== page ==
Leased LNG terminals in the Netherlands will cover up to a third of Czechia’s annual gas consumption

A liquid natural gas (LNG) tanker ship being loaded up with LNG at Raslaffans Sea Port, northern Qatar. (AP Photo, File)
By M B
3 Min Read

The leased capacity in liquefied natural gas (LNG) terminals in the Netherlands should cover up to a third of the annual gas consumption in the Czech Republic, roughly 3 billion cubic meters of gas, the Dutch ambassador to the Czech Republic Daan Husinga confirmed on Thursday; these reserves will help reduce the dependence of the Czech Republic on Russian gas.

Minister of Industry and Trade Jozef Síkela first said that the state had acquired capacity in LNG terminals in mid-June. The state won the capacity in a competition through the half-state-owned energy giant ČEZ.

“We managed to significantly strengthen our energy security. In cooperation with ČEZ Group, we acquired part of the capacity in the upcoming LNG terminals in the Netherlands,” Síkela wrote in June. “This step will help us ensure we have enough gas for our citizens and companies and reduce energy dependence on Russia,” he added.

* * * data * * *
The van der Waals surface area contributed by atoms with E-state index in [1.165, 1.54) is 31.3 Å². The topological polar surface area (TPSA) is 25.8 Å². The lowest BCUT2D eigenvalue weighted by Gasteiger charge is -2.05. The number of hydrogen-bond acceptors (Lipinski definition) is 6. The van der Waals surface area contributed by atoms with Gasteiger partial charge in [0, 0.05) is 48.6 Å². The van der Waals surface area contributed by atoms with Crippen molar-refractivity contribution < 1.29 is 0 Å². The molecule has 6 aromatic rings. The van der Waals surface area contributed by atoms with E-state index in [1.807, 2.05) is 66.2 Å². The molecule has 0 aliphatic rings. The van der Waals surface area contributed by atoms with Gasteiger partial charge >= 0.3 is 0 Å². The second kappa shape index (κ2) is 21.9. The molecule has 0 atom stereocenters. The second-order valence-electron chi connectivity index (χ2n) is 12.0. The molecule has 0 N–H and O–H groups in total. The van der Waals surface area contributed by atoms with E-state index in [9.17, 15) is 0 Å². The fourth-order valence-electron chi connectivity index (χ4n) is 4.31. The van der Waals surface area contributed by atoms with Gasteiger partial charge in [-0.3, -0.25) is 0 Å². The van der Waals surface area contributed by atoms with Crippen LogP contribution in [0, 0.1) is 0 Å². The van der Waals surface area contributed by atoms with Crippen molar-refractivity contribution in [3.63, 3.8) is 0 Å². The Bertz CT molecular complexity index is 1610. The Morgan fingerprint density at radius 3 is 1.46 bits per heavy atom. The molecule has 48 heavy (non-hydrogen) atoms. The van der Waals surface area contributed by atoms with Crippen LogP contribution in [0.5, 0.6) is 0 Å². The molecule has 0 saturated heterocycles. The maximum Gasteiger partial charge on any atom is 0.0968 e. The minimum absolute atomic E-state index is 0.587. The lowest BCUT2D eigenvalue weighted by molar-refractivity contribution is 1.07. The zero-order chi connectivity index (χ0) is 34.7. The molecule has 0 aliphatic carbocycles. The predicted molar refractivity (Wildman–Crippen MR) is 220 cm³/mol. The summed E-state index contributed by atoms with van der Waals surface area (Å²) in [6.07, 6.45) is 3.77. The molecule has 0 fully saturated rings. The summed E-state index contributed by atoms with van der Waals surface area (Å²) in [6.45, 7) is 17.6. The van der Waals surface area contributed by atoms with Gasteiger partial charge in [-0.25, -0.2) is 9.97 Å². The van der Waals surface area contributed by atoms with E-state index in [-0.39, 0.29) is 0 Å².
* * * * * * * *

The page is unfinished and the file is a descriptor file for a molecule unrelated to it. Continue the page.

The Deník N newspaper reported at the time that the LNG terminals will anchor off the Dutch coast from autumn onward. According to Deník N, at the end of April, the Dutch state company Gasunie leased a floating terminal from the Belgian shipbuilding group Exmar for five years, which will dock in the port of Eemshaven in the north of the country. The terminal is supposed to be able to process 4 billion cubic meters of natural gas per year, and the Dutch will put it into operation this autumn.

There is plenty of gas on the market

In May, the Dutch also signed another contract, this time with the American company New Fortress Energy, to lease a floating terminal for five years; its re-gasification ship should also start operating in Eemshaven in the autumn. The total capacity of the two leased terminals should reach 8 billion cubic meters of gas per year.

According to experts, there is generally enough natural gas on the market. The only problem is getting it to the Czech Republic quickly if Russia decides to close the gas taps.

“It’s not that there’s no gas, there is plenty of gas. The problem is that Europe programmatically built dependence on Russia. We cannot build LNG terminals overnight. There is enough gas on the market, but there is no way to get it here,” said Martin Hájek, director of the Teplárenské sdružení association.

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